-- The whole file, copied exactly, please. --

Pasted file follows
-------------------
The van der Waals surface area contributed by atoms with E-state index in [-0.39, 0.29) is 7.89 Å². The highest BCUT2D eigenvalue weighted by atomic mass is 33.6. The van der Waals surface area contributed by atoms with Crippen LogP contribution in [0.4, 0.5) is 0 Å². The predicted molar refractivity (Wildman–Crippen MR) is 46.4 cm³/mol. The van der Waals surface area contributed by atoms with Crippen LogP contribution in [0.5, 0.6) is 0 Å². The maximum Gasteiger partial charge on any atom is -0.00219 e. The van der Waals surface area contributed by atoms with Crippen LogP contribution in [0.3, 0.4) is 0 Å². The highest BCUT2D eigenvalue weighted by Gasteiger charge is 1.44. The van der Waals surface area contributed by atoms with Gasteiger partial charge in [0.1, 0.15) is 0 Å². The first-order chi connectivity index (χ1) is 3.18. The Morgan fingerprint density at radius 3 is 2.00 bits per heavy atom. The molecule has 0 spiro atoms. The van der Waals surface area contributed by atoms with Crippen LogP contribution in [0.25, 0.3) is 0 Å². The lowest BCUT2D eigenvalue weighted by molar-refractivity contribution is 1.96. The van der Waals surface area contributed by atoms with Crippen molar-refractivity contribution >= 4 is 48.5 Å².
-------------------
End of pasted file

The van der Waals surface area contributed by atoms with E-state index in [-0.39, 0.29) is 7.89 Å². The highest BCUT2D eigenvalue weighted by atomic mass is 33.6. The van der Waals surface area contributed by atoms with Crippen LogP contribution in [0.4, 0.5) is 0 Å². The predicted molar refractivity (Wildman–Crippen MR) is 46.4 cm³/mol. The van der Waals surface area contributed by atoms with Crippen LogP contribution in [0.5, 0.6) is 0 Å². The maximum Gasteiger partial charge on any atom is -0.00219 e. The van der Waals surface area contributed by atoms with Crippen LogP contribution in [0.3, 0.4) is 0 Å². The highest BCUT2D eigenvalue weighted by Gasteiger charge is 1.44. The van der Waals surface area contributed by atoms with Gasteiger partial charge in [0.1, 0.15) is 0 Å². The first-order chi connectivity index (χ1) is 3.18. The Morgan fingerprint density at radius 3 is 2.00 bits per heavy atom. The molecule has 0 spiro atoms. The van der Waals surface area contributed by atoms with Crippen LogP contribution in [0.25, 0.3) is 0 Å². The lowest BCUT2D eigenvalue weighted by molar-refractivity contribution is 1.96. The van der Waals surface area contributed by atoms with Crippen molar-refractivity contribution >= 4 is 48.5 Å².